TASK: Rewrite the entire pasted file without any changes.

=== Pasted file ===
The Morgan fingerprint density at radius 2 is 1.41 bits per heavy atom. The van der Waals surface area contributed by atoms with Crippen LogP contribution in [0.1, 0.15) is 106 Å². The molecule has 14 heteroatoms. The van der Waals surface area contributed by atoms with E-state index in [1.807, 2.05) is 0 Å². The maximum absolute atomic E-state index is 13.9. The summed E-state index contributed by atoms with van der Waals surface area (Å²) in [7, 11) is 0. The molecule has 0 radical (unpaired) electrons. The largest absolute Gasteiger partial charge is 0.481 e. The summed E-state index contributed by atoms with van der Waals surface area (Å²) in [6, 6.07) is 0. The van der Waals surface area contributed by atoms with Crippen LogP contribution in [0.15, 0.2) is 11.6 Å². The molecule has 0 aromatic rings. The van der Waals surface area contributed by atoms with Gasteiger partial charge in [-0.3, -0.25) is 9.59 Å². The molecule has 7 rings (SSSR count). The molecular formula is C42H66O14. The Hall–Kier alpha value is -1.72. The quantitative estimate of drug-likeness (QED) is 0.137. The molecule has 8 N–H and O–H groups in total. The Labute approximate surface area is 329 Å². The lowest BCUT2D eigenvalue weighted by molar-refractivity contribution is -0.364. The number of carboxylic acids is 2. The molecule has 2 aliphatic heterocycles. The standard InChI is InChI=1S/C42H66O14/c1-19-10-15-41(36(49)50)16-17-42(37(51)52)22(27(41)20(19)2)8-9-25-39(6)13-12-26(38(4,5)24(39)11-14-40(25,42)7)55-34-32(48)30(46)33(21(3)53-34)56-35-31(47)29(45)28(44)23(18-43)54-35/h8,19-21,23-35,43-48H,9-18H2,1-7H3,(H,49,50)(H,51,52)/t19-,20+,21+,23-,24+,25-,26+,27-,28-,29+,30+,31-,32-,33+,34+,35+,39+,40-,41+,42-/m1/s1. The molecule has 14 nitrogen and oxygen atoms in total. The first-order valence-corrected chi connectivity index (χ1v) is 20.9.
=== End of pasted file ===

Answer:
The Morgan fingerprint density at radius 2 is 1.41 bits per heavy atom. The van der Waals surface area contributed by atoms with Crippen LogP contribution in [0.1, 0.15) is 106 Å². The molecule has 14 heteroatoms. The van der Waals surface area contributed by atoms with E-state index in [1.807, 2.05) is 0 Å². The maximum absolute atomic E-state index is 13.9. The summed E-state index contributed by atoms with van der Waals surface area (Å²) in [7, 11) is 0. The molecule has 0 radical (unpaired) electrons. The largest absolute Gasteiger partial charge is 0.481 e. The summed E-state index contributed by atoms with van der Waals surface area (Å²) in [6, 6.07) is 0. The van der Waals surface area contributed by atoms with Crippen LogP contribution in [0.15, 0.2) is 11.6 Å². The molecule has 0 aromatic rings. The van der Waals surface area contributed by atoms with Gasteiger partial charge in [-0.3, -0.25) is 9.59 Å². The molecule has 7 rings (SSSR count). The molecular formula is C42H66O14. The Hall–Kier alpha value is -1.72. The quantitative estimate of drug-likeness (QED) is 0.137. The molecule has 8 N–H and O–H groups in total. The Labute approximate surface area is 329 Å². The lowest BCUT2D eigenvalue weighted by molar-refractivity contribution is -0.364. The number of carboxylic acids is 2. The molecule has 2 aliphatic heterocycles. The standard InChI is InChI=1S/C42H66O14/c1-19-10-15-41(36(49)50)16-17-42(37(51)52)22(27(41)20(19)2)8-9-25-39(6)13-12-26(38(4,5)24(39)11-14-40(25,42)7)55-34-32(48)30(46)33(21(3)53-34)56-35-31(47)29(45)28(44)23(18-43)54-35/h8,19-21,23-35,43-48H,9-18H2,1-7H3,(H,49,50)(H,51,52)/t19-,20+,21+,23-,24+,25-,26+,27-,28-,29+,30+,31-,32-,33+,34+,35+,39+,40-,41+,42-/m1/s1. The molecule has 14 nitrogen and oxygen atoms in total. The first-order valence-corrected chi connectivity index (χ1v) is 20.9.